The Best OS for your old laptop? Pt 1 of 2

29 05 2008

Do you have a spare old computer lying around collecting dust?

OR

What do you do when you have an aged laptop or desktop and running Windows XP is a pain in the ass? A friend of mine wanted me to fix his sister’s old computer, a Dell Inspiron 2100 laptop running ……

Microsoft Windows XP SP2
Intel Pentium III 700Mhz
128MB RAM (1 slot, upgradeable to 256)
10GB HDD

A sticker on his diminutive laptop (now called a sub-notebook) carried the l’terrible Windows ME sticker in a corner galvanizing me to set forth on an adventure to seek out the best usable Operating System for that old POS. Since the end-user would require a familiar user-interface, my first bet was Windows XP. It was bad. Really bad and took a longer time to load and operate than expected.

Being the honorable ninja, I was began looking for “free” Operating Systems devoid of commercial value. So the next thing to XP, since Vista is definitely out of the equation, was TinyXP. You can google it up and download the ISO file via torrents for free. Install the ISO as I have detailed in this post and try setting it up on your computer. Remember that when you install it on a drive, you will have to format the drive so backup everything you have on DVDs or CDs or another hard drive.

So how’s TinyXP? It’s great for that laptop when I installed Rev08 and it’s the same as Windows XP for the regular user other than certain disabled features. Only took like 500MB so was pretty neat. The only problem was after installing all the different add-ons like Flash Player for YouTube and Office 2003 etc etc, the laptop became slow. There are options to remove printers and other features and even after combing out everything from the start-up and uninstalling McAfee Anti-Virus, it wasn’t as fun. The wallpaper and theme figures into the slowness of the operations of the computer as well. Oh and you can’t run updates to secure your machine on the internet.

After these problems with TinyXP, I said fuggit and formatted the drive with the much heralded Fluxbox variant of the already open-source and “free” Ubuntu known as Fluxbuntu. After formatting the drive to EXT3 and getting Flux on it, to my shock, it was a plain Linux screen where everything had to be done manually. Click on the terminal window to install applications (example: sudo apt-get install firefox) but to it’s credit, Fluxbuntu did have some nice looking preloaded themes to it.

To get an updated repository list of applications, you would have to open up the terminal window and type in sudo update-menus before you can do the sudo apt-get install [name of application]. It did not recognize my Western Digital external hard drive and had trouble loading my flash drives. Apparently you have to manually mount them to the computer through commands on the terminal. Pfffft. Gave it another 24 hours and blah. Gave up on it. It’s light-weight and great for an old workstation but simply not user-friendly enough for the average person like my friend’s sister.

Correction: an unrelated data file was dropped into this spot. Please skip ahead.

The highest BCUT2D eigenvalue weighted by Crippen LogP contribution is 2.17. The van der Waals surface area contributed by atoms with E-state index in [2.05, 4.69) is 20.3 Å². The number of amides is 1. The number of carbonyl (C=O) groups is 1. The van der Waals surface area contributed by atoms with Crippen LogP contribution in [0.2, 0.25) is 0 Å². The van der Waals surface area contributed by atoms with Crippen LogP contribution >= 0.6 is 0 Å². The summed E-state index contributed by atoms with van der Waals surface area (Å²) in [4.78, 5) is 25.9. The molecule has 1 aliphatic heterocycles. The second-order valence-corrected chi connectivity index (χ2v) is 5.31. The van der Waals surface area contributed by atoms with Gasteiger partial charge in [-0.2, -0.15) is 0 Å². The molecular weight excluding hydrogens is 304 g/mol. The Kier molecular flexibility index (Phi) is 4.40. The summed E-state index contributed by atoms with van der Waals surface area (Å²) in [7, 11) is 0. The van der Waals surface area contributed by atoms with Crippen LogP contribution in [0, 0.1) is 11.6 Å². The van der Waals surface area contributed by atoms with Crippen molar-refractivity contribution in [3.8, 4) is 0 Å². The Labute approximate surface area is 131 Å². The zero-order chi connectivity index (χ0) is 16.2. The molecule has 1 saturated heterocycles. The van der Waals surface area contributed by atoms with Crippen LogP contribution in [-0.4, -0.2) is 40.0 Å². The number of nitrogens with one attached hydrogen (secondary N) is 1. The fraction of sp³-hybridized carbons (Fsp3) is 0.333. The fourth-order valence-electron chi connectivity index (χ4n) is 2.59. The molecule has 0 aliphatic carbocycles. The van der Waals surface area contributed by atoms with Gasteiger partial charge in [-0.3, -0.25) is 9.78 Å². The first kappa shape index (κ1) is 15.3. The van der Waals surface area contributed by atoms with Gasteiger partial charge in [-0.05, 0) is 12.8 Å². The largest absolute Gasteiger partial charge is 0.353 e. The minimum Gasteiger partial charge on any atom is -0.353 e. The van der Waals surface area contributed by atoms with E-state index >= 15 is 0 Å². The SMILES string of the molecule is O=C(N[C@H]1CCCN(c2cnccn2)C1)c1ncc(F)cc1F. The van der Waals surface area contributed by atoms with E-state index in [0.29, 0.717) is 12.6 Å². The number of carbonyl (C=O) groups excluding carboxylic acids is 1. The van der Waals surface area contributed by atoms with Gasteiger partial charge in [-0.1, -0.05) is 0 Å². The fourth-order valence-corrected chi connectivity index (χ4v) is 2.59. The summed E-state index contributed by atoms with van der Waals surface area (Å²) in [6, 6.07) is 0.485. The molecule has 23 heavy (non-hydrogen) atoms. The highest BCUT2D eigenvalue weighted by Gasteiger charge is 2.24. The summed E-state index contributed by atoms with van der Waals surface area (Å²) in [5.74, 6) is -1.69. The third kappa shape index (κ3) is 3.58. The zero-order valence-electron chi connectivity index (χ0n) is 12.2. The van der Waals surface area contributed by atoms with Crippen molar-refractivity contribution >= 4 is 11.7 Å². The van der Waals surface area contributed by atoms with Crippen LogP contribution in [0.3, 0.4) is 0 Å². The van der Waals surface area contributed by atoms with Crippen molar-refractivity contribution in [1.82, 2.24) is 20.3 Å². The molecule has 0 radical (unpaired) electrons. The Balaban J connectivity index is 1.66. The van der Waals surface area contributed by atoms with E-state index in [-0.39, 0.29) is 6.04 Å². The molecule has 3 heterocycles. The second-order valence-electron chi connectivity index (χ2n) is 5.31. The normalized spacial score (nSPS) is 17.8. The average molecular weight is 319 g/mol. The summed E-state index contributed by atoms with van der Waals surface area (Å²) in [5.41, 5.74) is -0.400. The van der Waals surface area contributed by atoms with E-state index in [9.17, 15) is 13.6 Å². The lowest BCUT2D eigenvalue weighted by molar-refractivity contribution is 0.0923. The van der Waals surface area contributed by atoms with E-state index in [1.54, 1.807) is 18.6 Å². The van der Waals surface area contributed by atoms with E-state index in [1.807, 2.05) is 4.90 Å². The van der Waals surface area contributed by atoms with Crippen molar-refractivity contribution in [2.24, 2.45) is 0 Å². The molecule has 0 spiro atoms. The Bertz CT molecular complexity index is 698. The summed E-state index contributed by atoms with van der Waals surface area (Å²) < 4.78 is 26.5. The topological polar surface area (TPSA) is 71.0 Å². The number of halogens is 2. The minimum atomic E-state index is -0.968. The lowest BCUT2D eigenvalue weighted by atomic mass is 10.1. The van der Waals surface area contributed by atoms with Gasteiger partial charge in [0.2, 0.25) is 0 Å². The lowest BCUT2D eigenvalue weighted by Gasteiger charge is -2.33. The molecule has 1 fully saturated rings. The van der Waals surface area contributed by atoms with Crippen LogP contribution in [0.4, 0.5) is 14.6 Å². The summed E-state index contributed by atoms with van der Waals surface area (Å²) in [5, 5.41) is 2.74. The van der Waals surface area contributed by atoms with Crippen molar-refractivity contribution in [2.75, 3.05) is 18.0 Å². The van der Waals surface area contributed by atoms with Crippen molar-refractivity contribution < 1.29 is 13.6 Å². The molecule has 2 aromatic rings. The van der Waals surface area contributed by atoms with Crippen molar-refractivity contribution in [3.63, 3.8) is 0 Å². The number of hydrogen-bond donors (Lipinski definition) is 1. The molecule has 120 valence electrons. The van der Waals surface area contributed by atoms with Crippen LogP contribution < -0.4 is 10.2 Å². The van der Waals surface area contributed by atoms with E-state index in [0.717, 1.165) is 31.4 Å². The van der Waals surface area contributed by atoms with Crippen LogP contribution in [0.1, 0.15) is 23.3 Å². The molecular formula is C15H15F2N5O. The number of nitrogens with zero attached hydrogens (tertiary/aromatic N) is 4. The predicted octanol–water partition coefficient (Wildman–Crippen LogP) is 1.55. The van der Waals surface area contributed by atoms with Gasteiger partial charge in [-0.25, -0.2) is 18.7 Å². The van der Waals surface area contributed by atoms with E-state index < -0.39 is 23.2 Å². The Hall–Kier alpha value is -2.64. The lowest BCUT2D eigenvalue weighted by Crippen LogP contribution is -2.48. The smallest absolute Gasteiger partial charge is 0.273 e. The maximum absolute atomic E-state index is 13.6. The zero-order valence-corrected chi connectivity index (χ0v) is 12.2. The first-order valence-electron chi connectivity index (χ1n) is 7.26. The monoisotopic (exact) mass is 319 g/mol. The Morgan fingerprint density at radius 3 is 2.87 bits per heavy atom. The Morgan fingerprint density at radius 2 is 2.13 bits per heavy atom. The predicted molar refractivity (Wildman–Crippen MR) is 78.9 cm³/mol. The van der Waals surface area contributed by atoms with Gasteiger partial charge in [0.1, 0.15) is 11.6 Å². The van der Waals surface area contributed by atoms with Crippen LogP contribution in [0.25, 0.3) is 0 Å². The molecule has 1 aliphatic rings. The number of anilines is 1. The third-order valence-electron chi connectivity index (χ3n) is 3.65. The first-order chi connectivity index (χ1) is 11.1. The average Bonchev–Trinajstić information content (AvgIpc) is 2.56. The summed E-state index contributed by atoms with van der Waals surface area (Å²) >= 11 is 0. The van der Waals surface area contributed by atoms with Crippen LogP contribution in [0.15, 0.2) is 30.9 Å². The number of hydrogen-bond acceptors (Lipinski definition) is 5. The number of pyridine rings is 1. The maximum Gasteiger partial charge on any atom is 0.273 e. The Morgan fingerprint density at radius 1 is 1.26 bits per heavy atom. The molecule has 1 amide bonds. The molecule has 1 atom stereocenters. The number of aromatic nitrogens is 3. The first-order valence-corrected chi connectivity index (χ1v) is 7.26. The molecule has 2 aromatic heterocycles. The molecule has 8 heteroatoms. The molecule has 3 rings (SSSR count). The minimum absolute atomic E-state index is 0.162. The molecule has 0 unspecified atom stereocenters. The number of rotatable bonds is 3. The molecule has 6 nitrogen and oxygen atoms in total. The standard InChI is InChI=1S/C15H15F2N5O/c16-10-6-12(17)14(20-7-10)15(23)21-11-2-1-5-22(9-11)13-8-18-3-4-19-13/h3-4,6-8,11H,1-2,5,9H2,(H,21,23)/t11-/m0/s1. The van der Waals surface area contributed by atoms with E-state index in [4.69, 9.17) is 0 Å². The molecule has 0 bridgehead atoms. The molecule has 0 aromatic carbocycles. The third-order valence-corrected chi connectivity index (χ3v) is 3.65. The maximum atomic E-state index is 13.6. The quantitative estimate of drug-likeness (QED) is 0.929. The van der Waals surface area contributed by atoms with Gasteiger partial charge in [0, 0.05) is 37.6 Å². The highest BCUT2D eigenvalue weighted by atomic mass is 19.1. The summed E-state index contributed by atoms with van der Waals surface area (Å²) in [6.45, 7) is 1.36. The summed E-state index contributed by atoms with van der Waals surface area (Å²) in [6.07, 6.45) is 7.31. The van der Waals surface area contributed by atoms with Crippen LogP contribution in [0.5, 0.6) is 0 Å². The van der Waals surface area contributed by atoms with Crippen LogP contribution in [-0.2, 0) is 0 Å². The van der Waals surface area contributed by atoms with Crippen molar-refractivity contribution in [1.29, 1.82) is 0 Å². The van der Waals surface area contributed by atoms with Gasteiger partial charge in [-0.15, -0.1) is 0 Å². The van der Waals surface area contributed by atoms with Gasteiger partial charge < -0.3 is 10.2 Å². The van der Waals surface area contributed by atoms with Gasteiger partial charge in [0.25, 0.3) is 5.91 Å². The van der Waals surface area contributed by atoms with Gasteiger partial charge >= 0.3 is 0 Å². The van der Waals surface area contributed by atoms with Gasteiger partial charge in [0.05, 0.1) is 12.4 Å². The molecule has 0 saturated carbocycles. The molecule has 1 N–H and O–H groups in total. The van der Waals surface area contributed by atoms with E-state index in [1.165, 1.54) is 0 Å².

And so our ninja trod on towards his next project, KDE. I remembered having problems installing Ubuntu 7.10 (Gutsy Gibbon – Gnome) and knew that similar issues could arise during installation of Kubuntu (KDE Ubuntu) so ran the lazy man’s way of installing Kubuntu over Flux.

[To Be Continued…]


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6 responses

29 05 2008
ubuntucat

If you install a graphical frontend to package management like gnome-app-install or synaptic, you should be able to install applications without the terminal.

I’ve never found Fluxbox to be that friendly an environment. Of all the lightweight window managers, you may find IceWM to be easier to use, but the truth is that all lightweight window managers lack a lot of the user-friendliness of the heavier desktop environments like Gnome, Xfce, or KDE.

I think your best bet is to install Ubuntu or Kubuntu using the Alternate CD (the Desktop CD will be too intense for the 128 MB of RAM) and then install a lightweight window manager like IceWM and use IceWM. That way, you’ll be sure all the essential services (say, for mounting external USB drives) are installed.

I have a screenshot-heavy guide to installing and customizing IceWM on a Ubuntu installation:
http://www.psychocats.net/ubuntu/icewm

29 05 2008
ninjatales

I found out that the only way to get Kubuntu installed on that laptop was through Fluxbox or do a network install. Yea. In the 2nd part of this post, I’ll talk about KDE v XFCE and the better alternative. Haven’t used IceWM and don’t have that subnote anymore but thanks for the tip. I’ll have to try it out when I’m able to land my hands on it again.

3 07 2008
jaymo

another alternative is puppylinux; very lightweight and there are several variations to choose from. very user friendly for linux.

31 10 2010
ken

CrunchBang Linux, is the best thing I put on my old laptop. It has OpenBox window manager. For people that don’t have nix experience, it takes a little getting used too.. But it fly’s and is based off ubuntu(debian is the best in my opinion). http://crunchbanglinux.org/ check it out.

29 04 2013
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25 05 2013
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